Willphish, you more than anyone know I own everything I post. Unfortunately what you said I posted isn't mine. You are simply assigning your own motives to my post, as you apparently lick your wounds from prior discussions.

          Absolutely nothing in my post was "disparaging", "condescending", "minimizing", or personal. Nothing. Read it again... http://forums.outdoorsdirectory.com/...=1#post1575519


          Also, smithtb never claimed Kodiak commercial fishermen have a higher claim to these fish than subsistence users, or that there are no subsistence fisheries in Cook Inlet systems. You simply concocted a straw man argument.

          There is a mountain of studies and reports indicating why Skwentna area sockeye are a stock of concern. Interception is not the problem nor the solution. That system has it's own unique production problems including disease, infections, parasites, beaver dam obstructions, and a healthy population of hungry Pike, to name a few. Regulating the Kodiak sockeye fishery as a way to address the Skwentna's stock of concern status is not reasonable management or good management.

          It is not true to say this fishery has borne none of the burden of conservation of Cook Inlet stocks. Of course it has. The fishery has co-existed with healthy Cook Inlet stocks for many decades, inherently conserving those stocks through strict harvest regulations regarding season, area, timing, gear, etc. After all, historically virtually all Cook Inlet sockeye systems have consistently met or exceeded goals. The mere fact we now have a better understanding of the harvest make-up does not automatically mean that harvest was not being fished conservatively. It just means we didn't know it. Can this new information be used to better manage harvest of Cook Inlet stocks? Sure. Which leads me back to my original question, willphish....what is this "profound management impact" you speak of?

          Comment


          • #65
            Originally posted by Funstastic View Post
            Willphish, you more than anyone know I own everything I post. Unfortunately what you said I posted isn't mine. You are simply assigning your own motives to my post, as you apparently lick your wounds from prior discussions.

            Absolutely nothing in my post was "disparaging", "condescending", "minimizing", or personal. Nothing. Read it again... http://forums.outdoorsdirectory.com/...=1#post1575519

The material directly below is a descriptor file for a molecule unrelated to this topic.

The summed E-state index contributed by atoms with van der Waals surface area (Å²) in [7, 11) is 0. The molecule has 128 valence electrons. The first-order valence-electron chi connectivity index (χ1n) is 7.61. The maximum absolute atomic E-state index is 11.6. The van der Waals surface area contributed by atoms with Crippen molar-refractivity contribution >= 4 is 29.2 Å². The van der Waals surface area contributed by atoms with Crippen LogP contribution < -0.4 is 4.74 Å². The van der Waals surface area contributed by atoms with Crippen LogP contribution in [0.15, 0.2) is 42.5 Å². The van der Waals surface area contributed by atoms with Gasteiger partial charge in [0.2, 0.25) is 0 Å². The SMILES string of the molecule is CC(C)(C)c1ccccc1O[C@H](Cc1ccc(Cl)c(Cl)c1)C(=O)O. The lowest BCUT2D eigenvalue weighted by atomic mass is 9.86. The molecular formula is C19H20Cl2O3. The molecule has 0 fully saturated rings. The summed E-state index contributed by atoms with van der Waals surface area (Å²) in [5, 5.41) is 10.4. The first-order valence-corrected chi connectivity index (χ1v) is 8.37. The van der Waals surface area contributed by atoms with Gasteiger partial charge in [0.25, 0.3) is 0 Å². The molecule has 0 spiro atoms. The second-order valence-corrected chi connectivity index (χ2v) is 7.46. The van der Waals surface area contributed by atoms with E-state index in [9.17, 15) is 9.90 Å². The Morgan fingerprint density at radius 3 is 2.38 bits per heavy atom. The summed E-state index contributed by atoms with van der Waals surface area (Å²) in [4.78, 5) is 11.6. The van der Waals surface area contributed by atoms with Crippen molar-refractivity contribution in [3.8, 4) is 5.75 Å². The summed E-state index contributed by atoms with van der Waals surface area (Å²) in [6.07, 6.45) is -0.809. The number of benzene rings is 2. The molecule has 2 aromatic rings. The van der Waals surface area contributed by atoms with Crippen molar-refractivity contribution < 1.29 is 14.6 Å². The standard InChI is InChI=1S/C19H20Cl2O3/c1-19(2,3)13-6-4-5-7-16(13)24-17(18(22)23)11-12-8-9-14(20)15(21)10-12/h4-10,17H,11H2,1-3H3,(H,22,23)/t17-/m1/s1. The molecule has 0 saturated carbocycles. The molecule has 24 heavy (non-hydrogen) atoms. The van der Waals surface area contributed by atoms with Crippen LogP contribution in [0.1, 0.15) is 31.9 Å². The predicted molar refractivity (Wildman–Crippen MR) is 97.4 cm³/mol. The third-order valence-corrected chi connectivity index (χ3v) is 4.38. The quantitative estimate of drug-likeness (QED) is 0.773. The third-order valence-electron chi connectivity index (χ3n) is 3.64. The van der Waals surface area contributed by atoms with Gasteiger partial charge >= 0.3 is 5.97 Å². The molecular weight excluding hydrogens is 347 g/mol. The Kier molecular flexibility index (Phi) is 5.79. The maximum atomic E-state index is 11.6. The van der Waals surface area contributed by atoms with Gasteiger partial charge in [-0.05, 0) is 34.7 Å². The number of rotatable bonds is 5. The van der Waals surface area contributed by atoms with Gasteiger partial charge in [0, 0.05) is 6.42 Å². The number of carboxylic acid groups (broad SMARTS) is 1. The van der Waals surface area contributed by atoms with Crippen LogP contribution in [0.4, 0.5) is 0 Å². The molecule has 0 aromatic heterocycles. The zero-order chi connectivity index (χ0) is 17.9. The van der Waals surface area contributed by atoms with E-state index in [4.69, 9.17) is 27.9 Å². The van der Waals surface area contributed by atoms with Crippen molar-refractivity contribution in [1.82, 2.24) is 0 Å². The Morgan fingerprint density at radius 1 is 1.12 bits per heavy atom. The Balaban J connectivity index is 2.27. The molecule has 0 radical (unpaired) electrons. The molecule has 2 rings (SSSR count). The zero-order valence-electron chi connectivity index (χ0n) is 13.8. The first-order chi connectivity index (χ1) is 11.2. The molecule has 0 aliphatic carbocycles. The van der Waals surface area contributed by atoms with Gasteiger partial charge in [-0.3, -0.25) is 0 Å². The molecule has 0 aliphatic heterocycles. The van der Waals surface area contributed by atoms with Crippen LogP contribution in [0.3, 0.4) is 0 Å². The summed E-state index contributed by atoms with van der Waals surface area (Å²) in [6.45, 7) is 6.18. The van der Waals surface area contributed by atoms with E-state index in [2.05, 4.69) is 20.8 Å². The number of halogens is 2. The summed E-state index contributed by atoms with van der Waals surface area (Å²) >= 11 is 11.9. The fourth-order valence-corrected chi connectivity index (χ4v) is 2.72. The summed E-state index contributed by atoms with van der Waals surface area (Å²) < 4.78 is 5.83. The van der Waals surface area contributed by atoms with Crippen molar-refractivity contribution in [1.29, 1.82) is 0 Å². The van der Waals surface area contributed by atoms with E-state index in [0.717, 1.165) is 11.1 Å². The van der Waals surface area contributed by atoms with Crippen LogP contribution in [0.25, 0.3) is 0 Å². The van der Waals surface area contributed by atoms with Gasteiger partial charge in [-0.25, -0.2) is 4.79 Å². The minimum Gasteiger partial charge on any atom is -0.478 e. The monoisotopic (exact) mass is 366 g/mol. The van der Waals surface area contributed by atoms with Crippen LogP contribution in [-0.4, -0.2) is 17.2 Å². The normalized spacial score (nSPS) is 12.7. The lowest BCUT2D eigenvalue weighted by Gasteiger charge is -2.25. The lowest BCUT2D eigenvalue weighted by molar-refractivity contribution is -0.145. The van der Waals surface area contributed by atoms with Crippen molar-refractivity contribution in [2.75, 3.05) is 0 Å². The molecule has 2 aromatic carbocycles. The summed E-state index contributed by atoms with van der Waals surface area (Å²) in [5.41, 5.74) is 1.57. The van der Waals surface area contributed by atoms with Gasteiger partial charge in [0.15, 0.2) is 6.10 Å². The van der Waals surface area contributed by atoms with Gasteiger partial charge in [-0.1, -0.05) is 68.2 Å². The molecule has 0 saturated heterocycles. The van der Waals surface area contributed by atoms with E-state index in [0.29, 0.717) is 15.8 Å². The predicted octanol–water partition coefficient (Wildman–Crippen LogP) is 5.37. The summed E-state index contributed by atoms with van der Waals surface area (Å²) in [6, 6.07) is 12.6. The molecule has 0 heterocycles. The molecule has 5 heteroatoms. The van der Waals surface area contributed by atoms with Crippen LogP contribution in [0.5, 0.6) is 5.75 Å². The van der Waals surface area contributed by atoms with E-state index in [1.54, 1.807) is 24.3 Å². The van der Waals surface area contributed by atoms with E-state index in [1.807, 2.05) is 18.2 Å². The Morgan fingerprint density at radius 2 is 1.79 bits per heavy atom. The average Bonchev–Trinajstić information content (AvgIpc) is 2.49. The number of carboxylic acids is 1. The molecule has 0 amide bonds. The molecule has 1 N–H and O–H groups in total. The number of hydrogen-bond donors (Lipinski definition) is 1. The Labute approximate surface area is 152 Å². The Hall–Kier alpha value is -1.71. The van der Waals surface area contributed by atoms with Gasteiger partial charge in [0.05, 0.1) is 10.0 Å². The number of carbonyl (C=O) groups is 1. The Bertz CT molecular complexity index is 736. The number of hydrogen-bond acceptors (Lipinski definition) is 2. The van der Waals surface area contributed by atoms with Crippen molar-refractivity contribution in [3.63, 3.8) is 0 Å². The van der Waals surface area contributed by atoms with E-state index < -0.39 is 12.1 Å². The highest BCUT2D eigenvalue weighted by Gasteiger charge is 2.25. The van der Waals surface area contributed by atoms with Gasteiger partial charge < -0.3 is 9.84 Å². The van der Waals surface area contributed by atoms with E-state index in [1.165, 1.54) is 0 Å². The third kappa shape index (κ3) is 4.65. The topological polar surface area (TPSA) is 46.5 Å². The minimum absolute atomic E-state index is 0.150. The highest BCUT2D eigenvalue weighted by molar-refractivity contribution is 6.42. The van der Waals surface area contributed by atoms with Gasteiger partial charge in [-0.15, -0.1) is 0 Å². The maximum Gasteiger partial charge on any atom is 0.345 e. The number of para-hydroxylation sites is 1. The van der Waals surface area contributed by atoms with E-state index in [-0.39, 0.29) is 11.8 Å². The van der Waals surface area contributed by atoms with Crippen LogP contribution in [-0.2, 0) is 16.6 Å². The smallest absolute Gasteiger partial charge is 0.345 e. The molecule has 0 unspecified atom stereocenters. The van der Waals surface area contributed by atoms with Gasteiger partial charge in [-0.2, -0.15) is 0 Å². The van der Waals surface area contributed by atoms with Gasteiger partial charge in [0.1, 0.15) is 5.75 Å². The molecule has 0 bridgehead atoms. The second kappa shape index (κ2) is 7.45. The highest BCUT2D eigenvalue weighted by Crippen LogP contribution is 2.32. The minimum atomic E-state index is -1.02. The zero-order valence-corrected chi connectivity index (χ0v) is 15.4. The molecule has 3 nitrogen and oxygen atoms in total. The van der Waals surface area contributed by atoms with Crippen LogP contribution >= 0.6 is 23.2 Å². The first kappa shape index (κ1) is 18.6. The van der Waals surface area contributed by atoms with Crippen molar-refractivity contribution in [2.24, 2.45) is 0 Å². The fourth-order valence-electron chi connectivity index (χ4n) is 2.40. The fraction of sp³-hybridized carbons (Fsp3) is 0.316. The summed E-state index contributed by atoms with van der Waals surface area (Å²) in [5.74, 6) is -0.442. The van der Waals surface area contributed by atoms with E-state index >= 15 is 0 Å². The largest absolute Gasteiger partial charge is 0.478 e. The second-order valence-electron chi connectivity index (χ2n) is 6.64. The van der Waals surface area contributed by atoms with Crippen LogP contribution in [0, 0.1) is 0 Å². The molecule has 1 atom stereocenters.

Also, smithtb never claimed Kodiak commercial fishermen have a higher claim to these fish than subsistence users, or that there are no subsistence fisheries in Cook Inlet systems. You simply concocted a straw man argument.

            There is a mountain of studies and reports indicating why Skwentna area sockeye are a stock of concern. Interception is not the problem nor the solution. That system has it's own unique production problems including disease, infections, parasites, beaver dam obstructions, and a healthy population of hungry Pike, to name a few. Regulating the Kodiak sockeye fishery as a way to address the Skwentna's stock of concern status is not reasonable management or good management.

            It is not true to say this fishery has borne none of the burden of conservation of Cook Inlet stocks. Of course it has. The fishery has co-existed with healthy Cook Inlet stocks for many decades, inherently conserving those stocks through strict harvest regulations regarding season, area, timing, gear, etc. After all, historically virtually all Cook Inlet sockeye systems have consistently met or exceeded goals. The mere fact we now have a better understanding of the harvest make-up does not automatically mean that harvest was not being fished conservatively. It just means we didn't know it. Can this new information be used to better manage harvest of Cook Inlet stocks? Sure. Which leads me back to my original question, willphish....what is this "profound management impact" you speak of?
            Fun, I have watched this issue for a long time and your comment about how Kodiak fished conservatively is questionable to me. First in the 60's and 70's UCI returns were so poor that going out into the Strait to catch UCI sockeye was not worth it. As pink and chum salmon populations increased in the Kodiak area the fishery started to move out of the Bays (for quality reasons) to the capes. That coincided with increasing sockeye returns to UCI and fisherman saw an opportunity to move off the capes and start targeting UCI sockeye. This came to a head in the late 80's with the large UCI returns and it was obvious to everyone that this was happening. It was a new and developing fishery. UCI fisherman made an issue of it and there were some management plans written to reduce the cape fishery is some very local area. Certainly not the whole island. The Board position then was that this should not be happening. Over the last two decades the fleet and the managers have altered fishing patterns that intercept more fish than the 60's and 70's which was the traditional fishing pattern. That is a fact and managers knew it based on average size of the fish caught in July and early August. Also, some systems on Kodiak would have to have return per spawner ratios that are not realistic if the harvest was mostly local stocks. To claim we are just finding this out is not true. What is true we are able to quantify it to a more precise level.